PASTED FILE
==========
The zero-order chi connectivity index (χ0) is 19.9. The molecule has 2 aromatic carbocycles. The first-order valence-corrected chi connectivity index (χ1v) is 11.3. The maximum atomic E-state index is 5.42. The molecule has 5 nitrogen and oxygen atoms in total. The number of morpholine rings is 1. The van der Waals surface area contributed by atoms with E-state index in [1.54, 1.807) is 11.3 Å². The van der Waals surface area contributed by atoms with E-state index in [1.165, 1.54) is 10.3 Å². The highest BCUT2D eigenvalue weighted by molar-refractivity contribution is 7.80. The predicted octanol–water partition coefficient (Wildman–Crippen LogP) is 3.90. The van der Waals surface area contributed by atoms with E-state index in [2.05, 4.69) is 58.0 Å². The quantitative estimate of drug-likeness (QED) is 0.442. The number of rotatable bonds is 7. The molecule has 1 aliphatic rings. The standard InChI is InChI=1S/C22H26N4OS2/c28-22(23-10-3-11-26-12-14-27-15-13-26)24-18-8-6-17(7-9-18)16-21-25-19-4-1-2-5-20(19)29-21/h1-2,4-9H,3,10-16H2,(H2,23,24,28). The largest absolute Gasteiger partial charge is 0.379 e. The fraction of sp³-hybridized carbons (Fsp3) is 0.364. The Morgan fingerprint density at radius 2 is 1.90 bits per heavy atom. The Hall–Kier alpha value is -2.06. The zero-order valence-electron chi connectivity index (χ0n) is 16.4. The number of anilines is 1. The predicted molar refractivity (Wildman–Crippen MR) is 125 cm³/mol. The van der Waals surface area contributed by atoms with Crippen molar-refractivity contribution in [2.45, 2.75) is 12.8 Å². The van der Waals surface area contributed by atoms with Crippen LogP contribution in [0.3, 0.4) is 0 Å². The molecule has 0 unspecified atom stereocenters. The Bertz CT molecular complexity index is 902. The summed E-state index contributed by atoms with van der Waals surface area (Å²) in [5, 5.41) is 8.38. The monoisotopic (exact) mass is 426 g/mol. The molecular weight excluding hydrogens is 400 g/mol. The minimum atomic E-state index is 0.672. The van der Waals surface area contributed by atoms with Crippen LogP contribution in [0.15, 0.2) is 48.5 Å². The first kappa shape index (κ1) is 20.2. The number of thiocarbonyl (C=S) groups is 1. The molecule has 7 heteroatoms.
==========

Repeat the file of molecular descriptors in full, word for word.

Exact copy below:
The zero-order chi connectivity index (χ0) is 19.9. The molecule has 2 aromatic carbocycles. The first-order valence-corrected chi connectivity index (χ1v) is 11.3. The maximum atomic E-state index is 5.42. The molecule has 5 nitrogen and oxygen atoms in total. The number of morpholine rings is 1. The van der Waals surface area contributed by atoms with E-state index in [1.54, 1.807) is 11.3 Å². The van der Waals surface area contributed by atoms with E-state index in [1.165, 1.54) is 10.3 Å². The highest BCUT2D eigenvalue weighted by molar-refractivity contribution is 7.80. The predicted octanol–water partition coefficient (Wildman–Crippen LogP) is 3.90. The van der Waals surface area contributed by atoms with E-state index in [2.05, 4.69) is 58.0 Å². The quantitative estimate of drug-likeness (QED) is 0.442. The number of rotatable bonds is 7. The molecule has 1 aliphatic rings. The standard InChI is InChI=1S/C22H26N4OS2/c28-22(23-10-3-11-26-12-14-27-15-13-26)24-18-8-6-17(7-9-18)16-21-25-19-4-1-2-5-20(19)29-21/h1-2,4-9H,3,10-16H2,(H2,23,24,28). The largest absolute Gasteiger partial charge is 0.379 e. The fraction of sp³-hybridized carbons (Fsp3) is 0.364. The Morgan fingerprint density at radius 2 is 1.90 bits per heavy atom. The Hall–Kier alpha value is -2.06. The zero-order valence-electron chi connectivity index (χ0n) is 16.4. The number of anilines is 1. The predicted molar refractivity (Wildman–Crippen MR) is 125 cm³/mol. The van der Waals surface area contributed by atoms with Crippen molar-refractivity contribution in [2.45, 2.75) is 12.8 Å². The van der Waals surface area contributed by atoms with Crippen LogP contribution in [0.3, 0.4) is 0 Å². The molecule has 0 unspecified atom stereocenters. The Bertz CT molecular complexity index is 902. The summed E-state index contributed by atoms with van der Waals surface area (Å²) in [5, 5.41) is 8.38. The monoisotopic (exact) mass is 426 g/mol. The molecular weight excluding hydrogens is 400 g/mol. The minimum atomic E-state index is 0.672. The van der Waals surface area contributed by atoms with Crippen LogP contribution in [0.15, 0.2) is 48.5 Å². The first kappa shape index (κ1) is 20.2. The number of thiocarbonyl (C=S) groups is 1. The molecule has 7 heteroatoms.